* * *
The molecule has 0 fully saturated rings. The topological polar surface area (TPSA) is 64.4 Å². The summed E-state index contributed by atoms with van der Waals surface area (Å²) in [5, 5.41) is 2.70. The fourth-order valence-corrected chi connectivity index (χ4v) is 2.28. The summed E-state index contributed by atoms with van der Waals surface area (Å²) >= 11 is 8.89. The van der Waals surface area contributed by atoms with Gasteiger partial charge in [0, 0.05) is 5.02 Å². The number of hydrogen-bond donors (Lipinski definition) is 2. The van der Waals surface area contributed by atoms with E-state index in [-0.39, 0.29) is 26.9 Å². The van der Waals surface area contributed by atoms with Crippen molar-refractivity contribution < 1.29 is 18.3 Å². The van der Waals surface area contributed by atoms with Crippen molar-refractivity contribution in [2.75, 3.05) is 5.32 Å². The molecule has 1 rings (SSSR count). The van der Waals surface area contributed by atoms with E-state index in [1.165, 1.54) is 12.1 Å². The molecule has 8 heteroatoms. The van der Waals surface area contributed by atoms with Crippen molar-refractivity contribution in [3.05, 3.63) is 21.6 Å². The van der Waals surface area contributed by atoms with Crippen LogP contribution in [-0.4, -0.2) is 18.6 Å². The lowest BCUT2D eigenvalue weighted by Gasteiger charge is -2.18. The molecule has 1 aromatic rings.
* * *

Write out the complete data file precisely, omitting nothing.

The molecule has 0 fully saturated rings. The topological polar surface area (TPSA) is 64.4 Å². The summed E-state index contributed by atoms with van der Waals surface area (Å²) in [5, 5.41) is 2.70. The fourth-order valence-corrected chi connectivity index (χ4v) is 2.28. The summed E-state index contributed by atoms with van der Waals surface area (Å²) >= 11 is 8.89. The van der Waals surface area contributed by atoms with Gasteiger partial charge in [0, 0.05) is 5.02 Å². The number of hydrogen-bond donors (Lipinski definition) is 2. The van der Waals surface area contributed by atoms with E-state index in [-0.39, 0.29) is 26.9 Å². The van der Waals surface area contributed by atoms with Crippen molar-refractivity contribution < 1.29 is 18.3 Å². The van der Waals surface area contributed by atoms with Crippen molar-refractivity contribution in [2.75, 3.05) is 5.32 Å². The molecule has 1 rings (SSSR count). The van der Waals surface area contributed by atoms with E-state index in [1.165, 1.54) is 12.1 Å². The molecule has 8 heteroatoms. The van der Waals surface area contributed by atoms with Crippen molar-refractivity contribution in [3.05, 3.63) is 21.6 Å². The van der Waals surface area contributed by atoms with Crippen LogP contribution in [-0.4, -0.2) is 18.6 Å². The lowest BCUT2D eigenvalue weighted by Gasteiger charge is -2.18. The molecule has 1 aromatic rings.